Car parking: Legally, the developer cannot sell open or stilt space for parking. However, charges for closed or podium parking has no upper limit. The standard range in a high rise project in metros ranges anywhere from Rs 7 lakh to Rs 20 lakh, and in some cases even touches Rs 40 lakh. This is a compulsory expense.
Clubhouse: Another mandatory cost. Almost all big projects have club houses. The burden is further divided into two segments: clubhouse construction and club membership charges, usually a one-time payment for life.
Society and connection: This includes society formation charges, share money, legal charges etc which leads to around Rs 2 lakh on an average. This is a statutory charge. However, several developers are charging extra for electricity and water connections and provision for piped gas.
Maintenance: Developers are charging maintenance fee for one to two years in advance, even before possession. The estimated maintenance cost for a high rise project in a metro city would range from Rs 10-20 per sq ft per month, inclusive of all taxes and society charges levied on monthly basis.
Miscellaneous: There are developers who charge entrance fee, common amenity expense, deposit against possible damage during interior works, premium for the flat located in a particular direction, preference as per Vaastu etc. All this will also attract taxes. One can add about Rs 1 lakh for the same.
TAXES: The major taxes are stamp duty (5 per cent), registration cost (1 per cent), VAT (1 per cent), and service tax. Usually they account for 8-10 per cent of the basic cost.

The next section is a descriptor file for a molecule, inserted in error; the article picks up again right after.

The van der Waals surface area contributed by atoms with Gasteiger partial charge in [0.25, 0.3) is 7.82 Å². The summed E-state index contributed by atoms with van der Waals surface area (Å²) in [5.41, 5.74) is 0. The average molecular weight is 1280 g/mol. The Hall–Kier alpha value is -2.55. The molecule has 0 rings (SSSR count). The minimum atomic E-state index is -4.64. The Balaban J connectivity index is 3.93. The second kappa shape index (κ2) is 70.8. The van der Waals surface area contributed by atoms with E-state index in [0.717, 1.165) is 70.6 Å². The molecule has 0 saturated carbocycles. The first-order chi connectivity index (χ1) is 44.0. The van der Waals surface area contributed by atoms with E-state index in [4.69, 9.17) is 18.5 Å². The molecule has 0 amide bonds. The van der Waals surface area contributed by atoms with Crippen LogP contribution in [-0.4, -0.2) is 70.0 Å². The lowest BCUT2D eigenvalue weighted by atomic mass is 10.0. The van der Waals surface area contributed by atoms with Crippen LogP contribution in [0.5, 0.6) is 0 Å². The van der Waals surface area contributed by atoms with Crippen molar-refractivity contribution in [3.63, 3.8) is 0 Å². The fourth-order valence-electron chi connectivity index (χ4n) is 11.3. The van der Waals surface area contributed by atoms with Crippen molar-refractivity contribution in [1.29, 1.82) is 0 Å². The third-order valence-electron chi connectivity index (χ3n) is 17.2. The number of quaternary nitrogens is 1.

The schedule of payment is usually tilted in favour of the developer. In most cases, hardly 5-10 per cent is left as balance, paid on possession. Almost 90-95 per cent of the cost is paid in two-three years while possession is scheduled not before five years. Since the buyer pays almost everything and gets no returns, he loses interest on this money. This should be added to the total cost.
On an average about 40 per cent of the total cost is paid during the first year after booking, 30 per cent in the second year, and 20 per cent in the third year. (See table). Consider the delivery time as five years and an average interest rate of 9 per cent. One must calculate the interest cost of the first tranche for five years, the next tranche for four years and the third tranche for three years. This is simple interest that adds to the cost.
As we saw, the flat that was quoted at Rs 3.10 crore turned out to be Rs 3.87 crore. After factoring the interest cost it ballooned to Rs 5.09 crore. This calculation has been done without considering a home loan, which if done, would bloat the cost further. “One may argue that the buyer is not paying taxes to the developer, but one must also note that taxes and interest are paid while acquiring the flat. Will the buyer forego this cost while selling the flat?” asks Shah.
From an investment point of view, if the rate of the same flat is quoted as
Rs 28,000 per sq ft in future, one should not misunderstand that as appreciation or profit of Rs 5,000 per sq ft because he is incurring a loss of Rs 9,000 per sq ft due to interest cost. (Refer table). In fact even when his flat is quoted at Rs 40,000 per sq ft, the buyer would have reached just about break even point. The buyer must be aware and be ready to shell out much more than what meets the eye.